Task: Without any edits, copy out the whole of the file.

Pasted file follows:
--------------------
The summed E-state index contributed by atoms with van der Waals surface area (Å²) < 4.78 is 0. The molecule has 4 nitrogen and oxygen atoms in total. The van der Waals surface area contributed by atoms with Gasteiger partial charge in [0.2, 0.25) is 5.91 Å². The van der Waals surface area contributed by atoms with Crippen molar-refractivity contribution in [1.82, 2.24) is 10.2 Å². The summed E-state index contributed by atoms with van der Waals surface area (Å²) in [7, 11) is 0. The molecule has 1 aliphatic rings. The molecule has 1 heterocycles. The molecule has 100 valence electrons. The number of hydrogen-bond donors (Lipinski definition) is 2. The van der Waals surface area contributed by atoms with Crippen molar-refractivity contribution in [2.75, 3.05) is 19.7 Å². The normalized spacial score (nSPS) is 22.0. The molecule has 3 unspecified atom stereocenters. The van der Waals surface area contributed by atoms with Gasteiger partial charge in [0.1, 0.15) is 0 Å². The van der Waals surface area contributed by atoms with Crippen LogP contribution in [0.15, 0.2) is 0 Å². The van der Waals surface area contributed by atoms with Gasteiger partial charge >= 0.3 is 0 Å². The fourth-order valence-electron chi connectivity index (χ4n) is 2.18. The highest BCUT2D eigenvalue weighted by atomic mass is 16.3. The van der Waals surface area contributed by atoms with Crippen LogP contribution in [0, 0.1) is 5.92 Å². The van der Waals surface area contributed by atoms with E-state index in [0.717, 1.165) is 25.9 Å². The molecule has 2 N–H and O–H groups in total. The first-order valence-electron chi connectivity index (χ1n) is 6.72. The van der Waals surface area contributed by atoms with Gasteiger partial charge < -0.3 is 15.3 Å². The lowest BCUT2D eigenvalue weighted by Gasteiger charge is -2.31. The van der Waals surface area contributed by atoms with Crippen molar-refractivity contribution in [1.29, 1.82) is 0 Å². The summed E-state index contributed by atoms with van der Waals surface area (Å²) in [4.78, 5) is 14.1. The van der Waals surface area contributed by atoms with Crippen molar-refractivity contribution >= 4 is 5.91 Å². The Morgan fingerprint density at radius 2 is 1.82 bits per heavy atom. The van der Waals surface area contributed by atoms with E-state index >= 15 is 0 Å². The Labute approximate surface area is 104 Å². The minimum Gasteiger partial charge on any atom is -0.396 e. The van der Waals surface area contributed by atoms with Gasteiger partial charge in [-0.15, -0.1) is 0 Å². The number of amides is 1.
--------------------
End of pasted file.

The summed E-state index contributed by atoms with van der Waals surface area (Å²) < 4.78 is 0. The molecule has 4 nitrogen and oxygen atoms in total. The van der Waals surface area contributed by atoms with Gasteiger partial charge in [0.2, 0.25) is 5.91 Å². The van der Waals surface area contributed by atoms with Crippen molar-refractivity contribution in [1.82, 2.24) is 10.2 Å². The summed E-state index contributed by atoms with van der Waals surface area (Å²) in [7, 11) is 0. The molecule has 1 aliphatic rings. The molecule has 1 heterocycles. The molecule has 100 valence electrons. The number of hydrogen-bond donors (Lipinski definition) is 2. The van der Waals surface area contributed by atoms with Crippen molar-refractivity contribution in [2.75, 3.05) is 19.7 Å². The normalized spacial score (nSPS) is 22.0. The molecule has 3 unspecified atom stereocenters. The van der Waals surface area contributed by atoms with Gasteiger partial charge in [0.1, 0.15) is 0 Å². The van der Waals surface area contributed by atoms with Crippen LogP contribution in [0.15, 0.2) is 0 Å². The van der Waals surface area contributed by atoms with Gasteiger partial charge >= 0.3 is 0 Å². The fourth-order valence-electron chi connectivity index (χ4n) is 2.18. The highest BCUT2D eigenvalue weighted by atomic mass is 16.3. The van der Waals surface area contributed by atoms with Crippen LogP contribution in [0, 0.1) is 5.92 Å². The van der Waals surface area contributed by atoms with E-state index in [0.717, 1.165) is 25.9 Å². The molecule has 2 N–H and O–H groups in total. The first-order valence-electron chi connectivity index (χ1n) is 6.72. The van der Waals surface area contributed by atoms with Gasteiger partial charge < -0.3 is 15.3 Å². The lowest BCUT2D eigenvalue weighted by Gasteiger charge is -2.31. The van der Waals surface area contributed by atoms with Crippen molar-refractivity contribution in [1.29, 1.82) is 0 Å². The summed E-state index contributed by atoms with van der Waals surface area (Å²) in [4.78, 5) is 14.1. The van der Waals surface area contributed by atoms with Crippen molar-refractivity contribution >= 4 is 5.91 Å². The Morgan fingerprint density at radius 2 is 1.82 bits per heavy atom. The van der Waals surface area contributed by atoms with E-state index >= 15 is 0 Å². The Labute approximate surface area is 104 Å². The minimum Gasteiger partial charge on any atom is -0.396 e. The van der Waals surface area contributed by atoms with Gasteiger partial charge in [-0.15, -0.1) is 0 Å². The number of amides is 1.